This page is
available for "SPONSORSHIP"
Dave Robel was born
on March 7, 1948 at 2:44 p.m. in. Omaha, Nebraska. Two years later
the Robel family moved to Lincoln. In 1956 Dave watched Elvis on the
Dorsey Brothers TV show. Later that year Dave and his dad made a crystal
radio and much to Dave's surprise the damn thing worked. The song that
was playing when little Davy put on the headphones was "Hound Dog". Dave
proudly proclaimed that was his favorite song.
Every Saturday in 1957
Dave swept the floors of his dad's electric motor shop. One
particular Saturday, one of the motor winders was listening to the radio
while working on a burned motor. Suddenly "Great Balls of Fire" by Jerry
Lee Lewis came roaring out of the speaker and just as suddenly the motor
winder stopped winding and started rocking! While Dave's dad was not
amused at the spectical, Dave was! Dave had felt the power and wild
abandon of Rock n' Roll. Cool!!
Dave made a haul during
Christmas that year. Among the many gifts was a "Sputnik" radio that
worked without batteries and bed springs were used as an antenna. From
that night forward Dave listened to the KLM5 Nifty Fifty until the wee
hours of the morning. Many other late nights would follow. Dave bought
his first 45 rpm record, "Beatnik Fly" by Johnny and The Hurricanes in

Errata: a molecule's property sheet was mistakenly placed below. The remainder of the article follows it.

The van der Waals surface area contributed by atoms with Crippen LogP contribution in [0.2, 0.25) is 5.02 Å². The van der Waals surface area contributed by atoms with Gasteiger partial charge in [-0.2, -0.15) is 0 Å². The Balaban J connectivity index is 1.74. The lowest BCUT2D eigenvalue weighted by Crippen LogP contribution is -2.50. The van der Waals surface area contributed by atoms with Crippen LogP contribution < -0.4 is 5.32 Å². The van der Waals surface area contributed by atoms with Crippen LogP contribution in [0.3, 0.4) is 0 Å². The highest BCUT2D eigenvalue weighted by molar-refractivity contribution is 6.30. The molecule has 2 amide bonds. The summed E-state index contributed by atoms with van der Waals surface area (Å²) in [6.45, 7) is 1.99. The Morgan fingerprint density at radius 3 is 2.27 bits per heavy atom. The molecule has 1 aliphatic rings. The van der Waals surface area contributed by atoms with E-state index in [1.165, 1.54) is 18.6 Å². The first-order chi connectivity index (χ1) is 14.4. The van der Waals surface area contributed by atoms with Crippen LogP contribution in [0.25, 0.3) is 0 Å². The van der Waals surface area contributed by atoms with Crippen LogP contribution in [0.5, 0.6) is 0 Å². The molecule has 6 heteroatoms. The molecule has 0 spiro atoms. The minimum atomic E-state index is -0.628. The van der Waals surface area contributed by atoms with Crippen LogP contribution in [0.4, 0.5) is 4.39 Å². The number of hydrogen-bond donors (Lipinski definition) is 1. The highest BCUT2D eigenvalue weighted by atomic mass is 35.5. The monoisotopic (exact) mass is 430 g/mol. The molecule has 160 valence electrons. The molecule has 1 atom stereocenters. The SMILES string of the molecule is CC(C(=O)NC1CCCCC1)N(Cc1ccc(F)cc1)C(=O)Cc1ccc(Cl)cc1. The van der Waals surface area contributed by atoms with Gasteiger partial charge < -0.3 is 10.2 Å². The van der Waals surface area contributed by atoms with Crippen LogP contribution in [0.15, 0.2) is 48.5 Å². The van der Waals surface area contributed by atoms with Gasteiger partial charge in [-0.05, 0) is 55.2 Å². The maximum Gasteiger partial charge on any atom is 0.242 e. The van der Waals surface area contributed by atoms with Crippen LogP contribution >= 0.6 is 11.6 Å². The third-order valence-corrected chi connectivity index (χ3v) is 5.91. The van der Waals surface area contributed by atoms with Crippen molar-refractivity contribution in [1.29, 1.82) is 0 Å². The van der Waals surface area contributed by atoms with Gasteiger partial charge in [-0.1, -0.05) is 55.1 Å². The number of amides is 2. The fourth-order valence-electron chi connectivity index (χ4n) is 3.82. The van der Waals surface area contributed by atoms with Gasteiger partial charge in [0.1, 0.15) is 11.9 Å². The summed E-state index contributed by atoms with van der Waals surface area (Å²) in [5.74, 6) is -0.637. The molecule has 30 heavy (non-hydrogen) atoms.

1960. Surf Rock, The Ventures, etc. filled out Dave's small, but rockin'
record collection to the mid 60s.
Thanks to his mom, Dave
bought his first set of drums in the summer of '65. Thanks to mother
nature, Dave discovered girls in that summer. What a year! Drums, beer
and girls, not necessarily in that order! That fall, Dave's dad bought a
small PA system for Dave's first group "The Minutemen" who played Surf,
Garage and British Invasion Rock'n'Roll. In 1966, Dave's dad bought a
bar in downtown Lincoln and Dave started playing Country and Western
with a group called The Acquired 5. Hank Williams, Ernest Tubb, Patsy
Cline and Johnny Cash were some of the artists the band
From 1967 until 1971 Dave played in a number of
Rock'n'Roll and Country and Western bands. On one occasion he backed up
Bobby Lord on the back of a flatbed truck in Beatrice, NE. Another time
he opened a show starring Jeannie C. Riley, and opened up for Kenny
Rogers. Dave was introduced to Charlie Burton. Charlie wrote record
reviews for Rolling Stone and later Country Music magazine. Charlie
needed a drummer for his rockabilly, country and western swing band,
"The Star Spangled Wranglers." This was the start of a long string of
bands that Charlie had Dave play drums with.
Charlie started a rockin' R&B band called the "Megatones." Musical
influences included: Roscoe Gordon, Joe Turner, Freddie Fender, Jerry
Bryne, The Burnette Brothers, Elvis and Ray Charles. The Megatones were
one of the first bands to play regularly at the Zoo Bar and also the
first to draw a regular crowd there. The following year, The Megatones
opened up for Willie Dixon and Freddie King at Pershing auditorium. A
couple of months later, Dave and guitar player Bill Dye were asked to
sit in and play the entire last set with Willie Dixon and the Chicago
All Stars in Omaha, NE. The All Stars at that time included: Willie on
bass, Buster Benton, guitar, Layfette Leak, piano and Cary Bell